3 Ways to Support Staff and Accelerate Learning Next Year
January technically arrives in the middle of the school year. However, the tradition of setting resolutions and planning ahead is still plenty applicable.
Before students arrive back from Christmas break, take some time to ensure the entire school is supported academically and emotionally.
1. Start planning your budgets
No matter when you make your budget, the beginning of the year is a great time to start looking ahead.
It may be impossible to predict how the world will shift – will COVID-19 finally take a back seat, or yet again shutter your school? Either way, it’s safe to assume hybrid learning is here for the long haul. Setting aside some funds for updated hardware and collaboration tools like Google Meet is a direct investment in uninterrupted education. You’d be in good company, too. More than 170 million students and educators are already using Google Workspace for Education worldwide.
Found a tool you think is a smart buy? Veteran educator Suzanne Capek Tingley says you should be prepared to answer these three questions when weighing approval: How will the new technology improve student learning? What proof can you show that it will improve student learning? Will the improvement be worth the cost?
2. Do a tech audit
While you’re thinking about what tech to budget for, it’s a good time to see how equipped your school is for the year to come. That starts with reviewing the hardware and software you’re already using – and identifying any tools that may be underused.
“A broad tech audit can assess technology operations, classroom technology, infrastructure design, staffing and data flow, among other factors,” says Alex Inman, president of the consulting firm Education Collaborators.
The goals are threefold: Identify what’s getting used most (and least), update where needed and cull the underutilised. From there you can make a plan to invest in tech that lasts.
For the foreseeable future, remote and hybrid learning tools should be the focus, along with collaboration tools that make it possible to learn from anywhere.
Be sure to give some attention to the apps educators are using, too. Some may be compromising your school’s cybersecurity or collecting student information in a way that doesn’t align with your district’s privacy standards.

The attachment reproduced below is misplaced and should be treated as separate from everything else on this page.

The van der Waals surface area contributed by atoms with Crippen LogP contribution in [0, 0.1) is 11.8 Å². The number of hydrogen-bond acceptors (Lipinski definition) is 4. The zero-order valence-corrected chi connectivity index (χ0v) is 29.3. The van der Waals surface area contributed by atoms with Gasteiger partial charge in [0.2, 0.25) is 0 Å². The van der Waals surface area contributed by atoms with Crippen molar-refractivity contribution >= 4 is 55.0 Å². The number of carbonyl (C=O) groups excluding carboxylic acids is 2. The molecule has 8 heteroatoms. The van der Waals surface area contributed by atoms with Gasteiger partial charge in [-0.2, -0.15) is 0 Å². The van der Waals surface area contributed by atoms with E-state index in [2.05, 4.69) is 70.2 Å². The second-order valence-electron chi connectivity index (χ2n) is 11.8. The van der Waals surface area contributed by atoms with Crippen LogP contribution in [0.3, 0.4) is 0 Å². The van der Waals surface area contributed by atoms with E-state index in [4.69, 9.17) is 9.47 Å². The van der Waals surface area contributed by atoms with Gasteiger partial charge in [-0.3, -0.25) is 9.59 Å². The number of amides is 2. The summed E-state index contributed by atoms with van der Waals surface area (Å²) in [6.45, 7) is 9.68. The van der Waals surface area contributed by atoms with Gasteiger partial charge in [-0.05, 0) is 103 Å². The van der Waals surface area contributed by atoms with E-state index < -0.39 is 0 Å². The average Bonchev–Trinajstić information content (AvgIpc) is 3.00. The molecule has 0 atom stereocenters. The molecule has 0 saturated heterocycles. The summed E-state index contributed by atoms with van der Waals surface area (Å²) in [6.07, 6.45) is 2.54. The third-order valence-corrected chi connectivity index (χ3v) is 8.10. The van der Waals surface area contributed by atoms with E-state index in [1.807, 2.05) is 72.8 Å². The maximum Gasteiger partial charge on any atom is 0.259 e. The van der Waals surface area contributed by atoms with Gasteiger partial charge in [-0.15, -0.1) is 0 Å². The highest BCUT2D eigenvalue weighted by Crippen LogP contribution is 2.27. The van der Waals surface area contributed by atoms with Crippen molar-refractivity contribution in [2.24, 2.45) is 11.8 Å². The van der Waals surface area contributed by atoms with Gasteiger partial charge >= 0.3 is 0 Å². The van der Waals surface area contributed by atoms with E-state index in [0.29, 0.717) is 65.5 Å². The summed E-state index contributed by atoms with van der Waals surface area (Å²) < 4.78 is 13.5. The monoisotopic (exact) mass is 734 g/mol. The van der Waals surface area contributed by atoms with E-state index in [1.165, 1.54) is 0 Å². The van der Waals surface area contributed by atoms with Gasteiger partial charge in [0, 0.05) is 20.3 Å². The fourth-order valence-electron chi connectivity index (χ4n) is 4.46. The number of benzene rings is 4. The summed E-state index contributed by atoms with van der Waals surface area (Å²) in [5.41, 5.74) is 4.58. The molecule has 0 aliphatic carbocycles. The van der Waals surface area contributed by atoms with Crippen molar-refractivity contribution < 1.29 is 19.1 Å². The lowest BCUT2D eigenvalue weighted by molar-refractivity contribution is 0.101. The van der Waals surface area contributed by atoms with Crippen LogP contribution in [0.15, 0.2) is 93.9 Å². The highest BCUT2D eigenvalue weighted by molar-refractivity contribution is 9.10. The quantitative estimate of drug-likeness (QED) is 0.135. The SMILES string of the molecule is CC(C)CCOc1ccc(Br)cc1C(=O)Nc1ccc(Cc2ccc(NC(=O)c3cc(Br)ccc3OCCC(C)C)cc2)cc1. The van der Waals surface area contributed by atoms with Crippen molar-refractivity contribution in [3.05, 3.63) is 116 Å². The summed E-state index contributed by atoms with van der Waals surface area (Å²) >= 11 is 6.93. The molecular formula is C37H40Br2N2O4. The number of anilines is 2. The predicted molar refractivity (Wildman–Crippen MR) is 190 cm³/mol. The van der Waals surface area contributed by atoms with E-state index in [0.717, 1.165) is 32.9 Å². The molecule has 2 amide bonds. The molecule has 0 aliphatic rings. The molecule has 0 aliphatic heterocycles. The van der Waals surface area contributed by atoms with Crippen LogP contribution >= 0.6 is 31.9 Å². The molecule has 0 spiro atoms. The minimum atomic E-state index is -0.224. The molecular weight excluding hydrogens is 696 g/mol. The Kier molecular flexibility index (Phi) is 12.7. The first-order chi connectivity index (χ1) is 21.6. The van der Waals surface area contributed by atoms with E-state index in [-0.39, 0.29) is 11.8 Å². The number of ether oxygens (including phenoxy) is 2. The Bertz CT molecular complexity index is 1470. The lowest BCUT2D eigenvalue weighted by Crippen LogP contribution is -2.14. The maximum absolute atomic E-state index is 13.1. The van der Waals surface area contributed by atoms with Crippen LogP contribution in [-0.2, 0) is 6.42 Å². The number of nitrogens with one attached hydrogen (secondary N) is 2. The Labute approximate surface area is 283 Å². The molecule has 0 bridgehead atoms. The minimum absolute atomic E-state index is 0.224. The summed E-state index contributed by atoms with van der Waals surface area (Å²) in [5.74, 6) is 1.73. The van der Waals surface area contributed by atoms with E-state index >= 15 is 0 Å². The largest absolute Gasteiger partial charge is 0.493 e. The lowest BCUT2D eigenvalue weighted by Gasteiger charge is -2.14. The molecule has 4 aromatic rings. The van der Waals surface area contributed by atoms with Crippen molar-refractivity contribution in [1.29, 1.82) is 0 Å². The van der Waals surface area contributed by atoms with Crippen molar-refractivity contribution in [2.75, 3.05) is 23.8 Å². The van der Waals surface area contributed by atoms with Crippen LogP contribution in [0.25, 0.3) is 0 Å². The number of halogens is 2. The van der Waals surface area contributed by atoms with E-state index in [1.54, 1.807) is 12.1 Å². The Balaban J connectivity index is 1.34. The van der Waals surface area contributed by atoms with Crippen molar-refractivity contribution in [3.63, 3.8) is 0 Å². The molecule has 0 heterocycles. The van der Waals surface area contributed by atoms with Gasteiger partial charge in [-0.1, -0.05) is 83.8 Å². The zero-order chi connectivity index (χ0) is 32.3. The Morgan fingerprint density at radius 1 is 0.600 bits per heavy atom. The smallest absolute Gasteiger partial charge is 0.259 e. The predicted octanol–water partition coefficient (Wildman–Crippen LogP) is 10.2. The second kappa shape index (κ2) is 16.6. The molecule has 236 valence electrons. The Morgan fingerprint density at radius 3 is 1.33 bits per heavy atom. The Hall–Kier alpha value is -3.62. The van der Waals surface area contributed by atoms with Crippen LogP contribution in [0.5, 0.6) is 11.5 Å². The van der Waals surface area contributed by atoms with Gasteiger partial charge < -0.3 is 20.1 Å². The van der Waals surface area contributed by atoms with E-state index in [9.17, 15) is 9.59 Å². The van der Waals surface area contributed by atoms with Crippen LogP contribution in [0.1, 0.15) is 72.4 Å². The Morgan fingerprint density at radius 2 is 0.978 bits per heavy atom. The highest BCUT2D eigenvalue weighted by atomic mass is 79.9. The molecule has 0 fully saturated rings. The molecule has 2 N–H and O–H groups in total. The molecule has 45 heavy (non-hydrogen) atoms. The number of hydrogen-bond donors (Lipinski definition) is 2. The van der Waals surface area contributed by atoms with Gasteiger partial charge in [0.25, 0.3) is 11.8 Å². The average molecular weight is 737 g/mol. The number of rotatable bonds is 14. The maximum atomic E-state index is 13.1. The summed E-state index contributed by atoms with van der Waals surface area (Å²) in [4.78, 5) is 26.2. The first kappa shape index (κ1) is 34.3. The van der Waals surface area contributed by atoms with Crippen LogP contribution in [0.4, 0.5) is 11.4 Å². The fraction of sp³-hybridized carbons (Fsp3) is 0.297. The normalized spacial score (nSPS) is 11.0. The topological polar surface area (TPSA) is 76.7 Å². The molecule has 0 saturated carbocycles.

3. Focus on the mental well-being of staff and students
The past 19 months have been a crash course in prioritising our emotional well-being.
Understanding that a large majority of mental health disorders emerge before students graduate high school explains why they’re particularly vulnerable. Based on research out of Australia, it’s estimated that “half of all mental disorders emerge by the time people are 14 years old and three quarters by 25 years old.”
But youth aren’t the only ones who need support. A recent RAND Corporation study found that nearly two-thirds of teachers are experiencing burnout – up from a quarter at the beginning of the pandemic. “A number of factors contributed to this rise, including having to learn new technology skills on the fly, concerns about students who were suffering (physically, socially, academically), and juggling their own caretaking responsibilities for their families amidst the pandemic,” reports the EDC.
Since students and staff often cycle and struggle together, it’s important to simultaneously implement developmentally appropriate programs that encourage emotional well-being for both. Keep mental health an ongoing conversation for everyone on campus to help destigmatise it.
Just remember that without action, resolutions are little more than good intentions. Taking these three tangible steps will aid the whole school in acing this next semester.